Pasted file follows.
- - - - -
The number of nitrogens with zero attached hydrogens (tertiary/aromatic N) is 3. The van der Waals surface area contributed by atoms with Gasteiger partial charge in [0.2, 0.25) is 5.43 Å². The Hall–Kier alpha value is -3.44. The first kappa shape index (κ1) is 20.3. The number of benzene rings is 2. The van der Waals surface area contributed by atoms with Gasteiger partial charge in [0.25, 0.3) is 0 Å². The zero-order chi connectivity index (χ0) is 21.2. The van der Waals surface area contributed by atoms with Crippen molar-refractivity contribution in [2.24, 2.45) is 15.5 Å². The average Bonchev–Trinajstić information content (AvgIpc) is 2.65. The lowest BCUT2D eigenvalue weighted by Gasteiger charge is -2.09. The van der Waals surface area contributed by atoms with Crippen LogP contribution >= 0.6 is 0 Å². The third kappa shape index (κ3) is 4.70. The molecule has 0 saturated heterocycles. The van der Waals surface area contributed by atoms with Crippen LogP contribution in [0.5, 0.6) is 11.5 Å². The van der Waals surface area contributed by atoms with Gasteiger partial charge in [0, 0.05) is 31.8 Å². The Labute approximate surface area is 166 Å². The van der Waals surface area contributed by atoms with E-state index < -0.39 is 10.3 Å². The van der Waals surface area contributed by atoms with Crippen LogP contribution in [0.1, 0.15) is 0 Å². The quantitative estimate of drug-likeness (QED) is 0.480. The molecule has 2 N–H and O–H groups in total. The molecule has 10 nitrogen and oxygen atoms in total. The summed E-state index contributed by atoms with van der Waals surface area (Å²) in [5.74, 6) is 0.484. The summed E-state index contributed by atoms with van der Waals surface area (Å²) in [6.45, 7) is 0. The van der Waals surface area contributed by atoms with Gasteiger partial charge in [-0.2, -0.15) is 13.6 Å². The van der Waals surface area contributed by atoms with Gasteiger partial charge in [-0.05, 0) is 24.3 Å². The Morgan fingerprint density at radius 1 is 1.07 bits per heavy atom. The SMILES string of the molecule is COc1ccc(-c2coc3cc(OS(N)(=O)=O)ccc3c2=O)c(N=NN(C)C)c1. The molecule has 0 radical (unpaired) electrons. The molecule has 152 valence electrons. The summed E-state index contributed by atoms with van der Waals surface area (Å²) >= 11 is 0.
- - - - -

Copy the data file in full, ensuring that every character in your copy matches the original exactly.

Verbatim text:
The number of nitrogens with zero attached hydrogens (tertiary/aromatic N) is 3. The van der Waals surface area contributed by atoms with Gasteiger partial charge in [0.2, 0.25) is 5.43 Å². The Hall–Kier alpha value is -3.44. The first kappa shape index (κ1) is 20.3. The number of benzene rings is 2. The van der Waals surface area contributed by atoms with Gasteiger partial charge in [0.25, 0.3) is 0 Å². The zero-order chi connectivity index (χ0) is 21.2. The van der Waals surface area contributed by atoms with Crippen molar-refractivity contribution in [2.24, 2.45) is 15.5 Å². The average Bonchev–Trinajstić information content (AvgIpc) is 2.65. The lowest BCUT2D eigenvalue weighted by Gasteiger charge is -2.09. The van der Waals surface area contributed by atoms with Crippen LogP contribution >= 0.6 is 0 Å². The third kappa shape index (κ3) is 4.70. The molecule has 0 saturated heterocycles. The van der Waals surface area contributed by atoms with Crippen LogP contribution in [0.5, 0.6) is 11.5 Å². The van der Waals surface area contributed by atoms with Gasteiger partial charge in [0, 0.05) is 31.8 Å². The Labute approximate surface area is 166 Å². The van der Waals surface area contributed by atoms with E-state index < -0.39 is 10.3 Å². The van der Waals surface area contributed by atoms with Crippen LogP contribution in [0.1, 0.15) is 0 Å². The quantitative estimate of drug-likeness (QED) is 0.480. The molecule has 2 N–H and O–H groups in total. The molecule has 10 nitrogen and oxygen atoms in total. The summed E-state index contributed by atoms with van der Waals surface area (Å²) in [5.74, 6) is 0.484. The summed E-state index contributed by atoms with van der Waals surface area (Å²) in [6.45, 7) is 0. The van der Waals surface area contributed by atoms with Gasteiger partial charge in [-0.2, -0.15) is 13.6 Å². The van der Waals surface area contributed by atoms with Gasteiger partial charge in [-0.05, 0) is 24.3 Å². The Morgan fingerprint density at radius 1 is 1.07 bits per heavy atom. The SMILES string of the molecule is COc1ccc(-c2coc3cc(OS(N)(=O)=O)ccc3c2=O)c(N=NN(C)C)c1. The molecule has 0 radical (unpaired) electrons. The molecule has 152 valence electrons. The summed E-state index contributed by atoms with van der Waals surface area (Å²) >= 11 is 0.